How Stellar Entertainment stays stellar despite shadow of CSP giant

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When Stellar Entertainment lost five major clients in a row a few years ago, some inflight entertainment industry stakeholders wondered if the veteran Sydney, Australia-based airline content service provider (CSP) was down for the count. But weathering what he calls the “rough patches” is all in a day’s work for Stellar chairman, Rob Lynch, who celebrated Stellar’s 43rd year in business recently with some high-profile wins.

In September, Stellar client Virgin Australia took home an APEX award for ‘Best Video Curation’ and last week at the inaugural Inflight Asia-Pacific Awards in Singapore the carrier followed that up with a win for ‘Inflight Airline of the Year’ with Stellar taking top honors in the Content Provision category. Not bad for a bloke who got his start in radio more than half a century ago.

“I’ve been in this industry a long time, about 55 years,” says Lynch. “I started in radio as an announcer and did that for about five years and then I saw an ad to provide boarding music for Qantas while I was the program manager of a radio station and I thought, well, I could do that. Back then there was only boarding music, there was nothing else, so I put in a quote and we got the job … and that started the inflight entertainment business.”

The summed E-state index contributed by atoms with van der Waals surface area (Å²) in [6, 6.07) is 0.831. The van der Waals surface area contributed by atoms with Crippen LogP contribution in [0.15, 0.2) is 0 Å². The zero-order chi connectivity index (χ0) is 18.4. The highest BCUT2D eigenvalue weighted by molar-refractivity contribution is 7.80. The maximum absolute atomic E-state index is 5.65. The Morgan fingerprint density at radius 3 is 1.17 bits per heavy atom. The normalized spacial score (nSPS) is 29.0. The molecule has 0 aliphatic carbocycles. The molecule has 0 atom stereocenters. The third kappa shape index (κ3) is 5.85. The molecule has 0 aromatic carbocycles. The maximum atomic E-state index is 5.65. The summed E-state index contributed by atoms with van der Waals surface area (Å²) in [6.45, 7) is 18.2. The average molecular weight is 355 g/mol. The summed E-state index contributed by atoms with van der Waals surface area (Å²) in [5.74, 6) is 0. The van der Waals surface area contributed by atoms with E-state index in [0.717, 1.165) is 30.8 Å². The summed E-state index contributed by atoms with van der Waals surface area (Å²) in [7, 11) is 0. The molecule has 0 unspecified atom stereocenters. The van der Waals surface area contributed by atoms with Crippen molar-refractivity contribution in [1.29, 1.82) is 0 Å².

Stellar built a solid reputation over the ensuing years as a forward-thinking boutique CSP. Lynch notes with pride that Stellar was the first to introduce iPad-based IFE in-flight. But while Stellar is known for offering exceptional customer service and has a knack for artful curation, Lynch says even he was surprised by the seismic changes the IFE industry has undergone of late. “About four or five years ago, Global Eagle (GE) came into the IFE market, which has changed it dramatically.”

Stellar Entertainment’s Rob Lynch has a long history in IFE. Image: Stellar Entertainment

Global Eagle acquired a number of CSPs and now holds a dominant position. “We’re now down to only about four or five CSPs while there used to be about 10 or 12 back before GE started,” notes Lynch.

The Stellar chief has strong opinions about what he says transpired, telling RGN:

GE started by price cutting and, ultimately, when you cut the price you cut the service. So we went through a pretty rough period that changed everything because our business model was a boutique service based on very good customer service, a lot of attention to detail as far as the product goes, and as far as the relationships go, and that kind of disappeared when money became the overriding thing. So, we lost about four or five clients in a row who left us to get a lower price.